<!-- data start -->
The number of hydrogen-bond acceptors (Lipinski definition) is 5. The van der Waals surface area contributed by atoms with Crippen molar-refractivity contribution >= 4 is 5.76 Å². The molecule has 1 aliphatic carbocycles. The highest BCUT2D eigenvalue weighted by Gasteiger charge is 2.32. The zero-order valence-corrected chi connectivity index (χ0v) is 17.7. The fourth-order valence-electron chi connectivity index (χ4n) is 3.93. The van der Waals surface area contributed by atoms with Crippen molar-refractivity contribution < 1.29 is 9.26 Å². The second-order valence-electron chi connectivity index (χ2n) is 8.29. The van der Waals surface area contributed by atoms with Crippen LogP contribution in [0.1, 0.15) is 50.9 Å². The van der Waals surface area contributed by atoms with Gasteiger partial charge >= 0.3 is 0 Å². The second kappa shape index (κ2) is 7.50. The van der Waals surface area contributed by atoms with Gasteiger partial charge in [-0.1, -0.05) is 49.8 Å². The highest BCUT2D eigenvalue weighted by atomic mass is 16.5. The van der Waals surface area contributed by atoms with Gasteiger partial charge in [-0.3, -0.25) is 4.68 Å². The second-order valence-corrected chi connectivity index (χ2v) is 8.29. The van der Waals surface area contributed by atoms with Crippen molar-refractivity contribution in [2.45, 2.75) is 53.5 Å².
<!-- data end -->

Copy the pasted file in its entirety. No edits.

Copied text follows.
The number of hydrogen-bond acceptors (Lipinski definition) is 5. The van der Waals surface area contributed by atoms with Crippen molar-refractivity contribution >= 4 is 5.76 Å². The molecule has 1 aliphatic carbocycles. The highest BCUT2D eigenvalue weighted by Gasteiger charge is 2.32. The zero-order valence-corrected chi connectivity index (χ0v) is 17.7. The fourth-order valence-electron chi connectivity index (χ4n) is 3.93. The van der Waals surface area contributed by atoms with Crippen molar-refractivity contribution < 1.29 is 9.26 Å². The second-order valence-electron chi connectivity index (χ2n) is 8.29. The van der Waals surface area contributed by atoms with Crippen LogP contribution in [0.1, 0.15) is 50.9 Å². The van der Waals surface area contributed by atoms with Gasteiger partial charge >= 0.3 is 0 Å². The second kappa shape index (κ2) is 7.50. The van der Waals surface area contributed by atoms with Gasteiger partial charge in [-0.1, -0.05) is 49.8 Å². The highest BCUT2D eigenvalue weighted by atomic mass is 16.5. The van der Waals surface area contributed by atoms with Gasteiger partial charge in [-0.3, -0.25) is 4.68 Å². The second-order valence-corrected chi connectivity index (χ2v) is 8.29. The van der Waals surface area contributed by atoms with Crippen molar-refractivity contribution in [2.45, 2.75) is 53.5 Å².